Malaysian vessels on Saturday intercepted a boat crammed with migrants after the Thai navy towed it away from Thailand, the latest of a number of vessels pushed back to sea by governments who have ignored a UN call for an immediate rescue.
Thousands of people are adrift in the Andaman Sea after smugglers abandoned their vessels following a Thai crackdown on human trafficking. Many of the migrants are thirsty and sick.
Migrants aboard the vessel were visibly distressed on the packed deck under a blazing sun, a Reuters witness said. Women were crying and some waved their arms and shouted, he said.
The boat has been towed back out to sea by the Thai navy twice after drifting for days. On both occasions, the navy fixed its engine and supplied it with food, water and fuel before towing it out of Thai waters.
The migrants told the Thai navy on Saturday they wanted to go to Malaysia, the officer aboard a patrol boat told Reuters.
“We fixed their engine and showed them where Malaysia is,” the officer said.
After the Thais released it, the boat entered neighbouring Malaysian waters where it was intercepted, he said. He declined to give his name.
It was unclear what the Malaysian authorities would do with the migrants. But Malaysia’s government said this week it would push boats back to sea as it did not want to receive large numbers of illegal migrants.
The International Organization for Migration has criticised the region’s governments for playing “maritime ping-pong” with the migrants and endangering their lives.
The United Nations this week urged governments to fulfil an obligation to rescue those at sea and “keep their borders and ports open … to help the vulnerable people who are in need”.
But there was no sign of a coordinated rescue operation, the U.N. refugee agency UNHCR said on Saturday.
“We’re not seeing any such moves from any governments in the region even though we’re calling on the international community to take action because people are dying,” Jeffrey Savage, who works with the UNHCR in Indonesia, told Reuters on Saturday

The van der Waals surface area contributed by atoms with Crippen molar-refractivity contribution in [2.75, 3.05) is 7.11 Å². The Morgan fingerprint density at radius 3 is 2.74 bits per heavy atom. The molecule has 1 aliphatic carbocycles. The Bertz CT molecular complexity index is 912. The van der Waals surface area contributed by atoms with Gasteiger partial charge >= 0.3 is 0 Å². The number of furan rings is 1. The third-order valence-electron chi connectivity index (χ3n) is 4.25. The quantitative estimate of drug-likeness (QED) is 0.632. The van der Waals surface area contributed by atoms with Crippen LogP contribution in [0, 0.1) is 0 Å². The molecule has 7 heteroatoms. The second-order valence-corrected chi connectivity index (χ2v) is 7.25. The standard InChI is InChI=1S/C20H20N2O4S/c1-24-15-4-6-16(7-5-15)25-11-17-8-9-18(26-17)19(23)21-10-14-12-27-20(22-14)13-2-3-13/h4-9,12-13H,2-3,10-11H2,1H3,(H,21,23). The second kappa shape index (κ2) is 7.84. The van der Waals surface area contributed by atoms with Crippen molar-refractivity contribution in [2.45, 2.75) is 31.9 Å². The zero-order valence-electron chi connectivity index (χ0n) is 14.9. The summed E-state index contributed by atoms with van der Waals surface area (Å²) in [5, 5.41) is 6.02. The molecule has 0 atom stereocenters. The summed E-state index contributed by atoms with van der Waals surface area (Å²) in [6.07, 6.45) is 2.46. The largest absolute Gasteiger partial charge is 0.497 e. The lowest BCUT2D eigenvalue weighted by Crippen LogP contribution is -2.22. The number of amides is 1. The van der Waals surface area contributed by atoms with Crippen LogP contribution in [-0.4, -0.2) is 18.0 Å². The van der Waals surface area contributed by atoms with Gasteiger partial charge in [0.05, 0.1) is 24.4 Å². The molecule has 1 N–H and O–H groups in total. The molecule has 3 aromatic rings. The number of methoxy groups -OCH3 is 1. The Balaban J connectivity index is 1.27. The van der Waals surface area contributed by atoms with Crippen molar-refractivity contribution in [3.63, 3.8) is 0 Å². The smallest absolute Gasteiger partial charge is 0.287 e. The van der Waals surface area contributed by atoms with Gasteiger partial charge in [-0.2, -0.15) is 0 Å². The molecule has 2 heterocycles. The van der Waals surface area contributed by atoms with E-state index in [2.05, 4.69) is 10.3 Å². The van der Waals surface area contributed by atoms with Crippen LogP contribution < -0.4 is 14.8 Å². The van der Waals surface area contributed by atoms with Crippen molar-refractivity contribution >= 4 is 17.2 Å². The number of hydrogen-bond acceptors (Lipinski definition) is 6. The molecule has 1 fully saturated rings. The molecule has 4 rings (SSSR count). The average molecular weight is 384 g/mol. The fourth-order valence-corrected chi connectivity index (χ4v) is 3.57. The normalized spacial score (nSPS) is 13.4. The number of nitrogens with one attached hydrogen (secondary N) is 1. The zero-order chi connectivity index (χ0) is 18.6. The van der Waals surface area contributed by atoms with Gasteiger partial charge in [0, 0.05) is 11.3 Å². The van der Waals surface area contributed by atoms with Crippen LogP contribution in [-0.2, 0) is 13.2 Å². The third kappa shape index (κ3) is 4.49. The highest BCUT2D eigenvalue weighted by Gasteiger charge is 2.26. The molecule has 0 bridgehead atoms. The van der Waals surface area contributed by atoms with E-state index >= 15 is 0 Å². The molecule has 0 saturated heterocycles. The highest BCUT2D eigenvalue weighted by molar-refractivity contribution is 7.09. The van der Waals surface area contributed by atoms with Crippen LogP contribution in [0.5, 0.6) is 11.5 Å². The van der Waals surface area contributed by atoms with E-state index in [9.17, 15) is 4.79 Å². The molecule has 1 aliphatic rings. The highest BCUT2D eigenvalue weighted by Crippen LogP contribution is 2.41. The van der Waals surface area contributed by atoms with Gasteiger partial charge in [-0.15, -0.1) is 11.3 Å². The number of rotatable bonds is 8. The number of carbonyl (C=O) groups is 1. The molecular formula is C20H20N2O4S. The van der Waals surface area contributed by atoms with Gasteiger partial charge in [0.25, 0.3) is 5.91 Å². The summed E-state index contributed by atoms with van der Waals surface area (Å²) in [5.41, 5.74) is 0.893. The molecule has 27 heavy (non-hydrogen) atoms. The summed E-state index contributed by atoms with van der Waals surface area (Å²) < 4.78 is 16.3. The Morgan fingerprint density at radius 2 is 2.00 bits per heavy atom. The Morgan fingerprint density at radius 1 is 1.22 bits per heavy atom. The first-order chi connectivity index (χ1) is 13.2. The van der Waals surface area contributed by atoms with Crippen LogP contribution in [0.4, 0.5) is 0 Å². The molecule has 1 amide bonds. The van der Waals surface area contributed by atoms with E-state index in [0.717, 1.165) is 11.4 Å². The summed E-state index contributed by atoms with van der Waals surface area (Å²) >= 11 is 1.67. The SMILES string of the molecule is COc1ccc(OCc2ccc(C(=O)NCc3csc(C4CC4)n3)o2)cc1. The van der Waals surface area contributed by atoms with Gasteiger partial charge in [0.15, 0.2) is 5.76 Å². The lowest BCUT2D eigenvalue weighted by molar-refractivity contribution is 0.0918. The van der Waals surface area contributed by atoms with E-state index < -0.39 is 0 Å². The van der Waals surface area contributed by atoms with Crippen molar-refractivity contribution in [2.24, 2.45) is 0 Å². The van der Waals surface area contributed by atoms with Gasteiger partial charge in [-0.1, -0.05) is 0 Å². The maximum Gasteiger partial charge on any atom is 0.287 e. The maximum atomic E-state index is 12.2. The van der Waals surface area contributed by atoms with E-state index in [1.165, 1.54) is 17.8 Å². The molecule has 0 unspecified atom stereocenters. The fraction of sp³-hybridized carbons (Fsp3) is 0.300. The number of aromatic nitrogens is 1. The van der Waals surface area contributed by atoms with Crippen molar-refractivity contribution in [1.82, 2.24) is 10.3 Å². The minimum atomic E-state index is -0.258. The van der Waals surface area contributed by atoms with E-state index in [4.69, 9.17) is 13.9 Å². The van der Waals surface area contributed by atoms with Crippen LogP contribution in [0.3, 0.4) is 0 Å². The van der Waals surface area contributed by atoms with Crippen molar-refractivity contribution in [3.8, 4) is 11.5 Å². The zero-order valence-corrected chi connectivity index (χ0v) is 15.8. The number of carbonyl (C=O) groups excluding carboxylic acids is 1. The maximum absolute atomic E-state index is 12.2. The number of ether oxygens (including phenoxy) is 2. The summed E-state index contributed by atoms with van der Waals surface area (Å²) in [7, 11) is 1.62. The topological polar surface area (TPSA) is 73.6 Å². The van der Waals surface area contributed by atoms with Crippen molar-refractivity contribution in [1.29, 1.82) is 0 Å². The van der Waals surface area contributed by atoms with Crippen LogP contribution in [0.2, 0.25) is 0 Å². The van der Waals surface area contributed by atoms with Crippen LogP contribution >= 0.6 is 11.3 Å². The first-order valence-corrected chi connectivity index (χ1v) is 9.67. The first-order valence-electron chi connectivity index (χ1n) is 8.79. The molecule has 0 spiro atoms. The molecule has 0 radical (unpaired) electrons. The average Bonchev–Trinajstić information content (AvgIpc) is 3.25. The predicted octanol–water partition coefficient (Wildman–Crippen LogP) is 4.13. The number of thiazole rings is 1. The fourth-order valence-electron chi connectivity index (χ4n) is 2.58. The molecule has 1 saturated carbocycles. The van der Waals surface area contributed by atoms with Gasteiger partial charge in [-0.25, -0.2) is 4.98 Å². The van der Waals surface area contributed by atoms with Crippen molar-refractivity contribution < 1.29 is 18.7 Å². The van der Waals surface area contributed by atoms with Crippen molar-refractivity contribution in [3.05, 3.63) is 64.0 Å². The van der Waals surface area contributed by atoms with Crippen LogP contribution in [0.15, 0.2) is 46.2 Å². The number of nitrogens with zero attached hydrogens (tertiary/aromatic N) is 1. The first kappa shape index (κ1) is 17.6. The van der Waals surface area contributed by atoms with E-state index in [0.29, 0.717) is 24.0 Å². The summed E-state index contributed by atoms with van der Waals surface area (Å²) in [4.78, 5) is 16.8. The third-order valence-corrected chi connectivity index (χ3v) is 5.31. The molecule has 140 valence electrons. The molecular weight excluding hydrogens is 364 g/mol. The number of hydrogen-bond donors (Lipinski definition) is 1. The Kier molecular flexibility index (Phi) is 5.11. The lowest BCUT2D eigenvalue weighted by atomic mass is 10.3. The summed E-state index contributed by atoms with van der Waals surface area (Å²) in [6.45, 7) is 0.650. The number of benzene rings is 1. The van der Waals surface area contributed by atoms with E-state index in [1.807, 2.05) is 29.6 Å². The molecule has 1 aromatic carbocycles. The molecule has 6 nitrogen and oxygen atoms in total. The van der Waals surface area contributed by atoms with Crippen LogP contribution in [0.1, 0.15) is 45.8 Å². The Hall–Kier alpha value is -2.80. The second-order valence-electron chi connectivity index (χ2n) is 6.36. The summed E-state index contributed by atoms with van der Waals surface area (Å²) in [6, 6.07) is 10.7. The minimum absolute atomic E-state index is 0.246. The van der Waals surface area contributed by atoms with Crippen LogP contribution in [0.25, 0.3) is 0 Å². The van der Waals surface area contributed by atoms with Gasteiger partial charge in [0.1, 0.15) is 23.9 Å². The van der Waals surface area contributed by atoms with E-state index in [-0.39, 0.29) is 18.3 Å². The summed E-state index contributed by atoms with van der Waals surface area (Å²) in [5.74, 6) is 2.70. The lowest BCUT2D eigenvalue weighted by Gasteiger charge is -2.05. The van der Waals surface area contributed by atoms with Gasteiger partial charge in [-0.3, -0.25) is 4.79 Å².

While many remain at sea, thousands have made it to land.
Nearly 800 migrants came ashore in Aceh in Indonesia on Friday, taking the number that have made land in Indonesia and the northwest of Malaysia to more than 2,500 over the past week.
Thailand found 106 more migrants on Friday on an island in the southern province of Phang Nga, provincial governor Prayoon Rattanasenee told Reuters. It was unclear how they got there, he said.
“Most of them are men but there are also women and children,” Prayoon said. “We are trying to determine whether they were victims of human trafficking.”
The Thai clamp-down has made the preferred trafficking route through Thailand too risky for criminals preying on Rohingya Muslims fleeing persecution in Myanmar and Bangladeshis seeking to escape poverty.
An estimated 25,000 Bangladeshis and Rohingya boarded smugglers’ boats in the first three months of this year, twice as many in the same period of 2014, the UNHCR has said.
The United Nations said the deadly pattern of migration by sea across the Bay of Bengal would continue unless Myanmar ended discrimination.
Most of Myanmar’s 1.1 million Rohingya Muslims are stateless and live in apartheid-like conditions in Rakhine state in the west of the predominantly Buddhist country. Almost 140,000 were displaced in clashes with ethnic Rakhine Buddhists in 2012.
Myanmar uses the term “Bengalis” for the Rohingya, a name most Rohingya reject because it implies they are immigrants from Bangladesh despite having lived in Myanmar for generations.
Thailand is hosting talks on May 29 for 15 countries to discuss migration in the region.
Myanmar had not received an invitation to the talks and would not attend if the word Rohingya was used, Zaw Htay, a senior official from the president’s office, said on Saturday.
“We haven’t received any formal invitation from Thailand officially yet,” he said in an emailed response to questions from Reuters.
“And another thing, if they use the term ‘Rohingya’ we won’t take part in it since we don’t recognise this term. The Myanmar government has been protesting against the use of it all along.”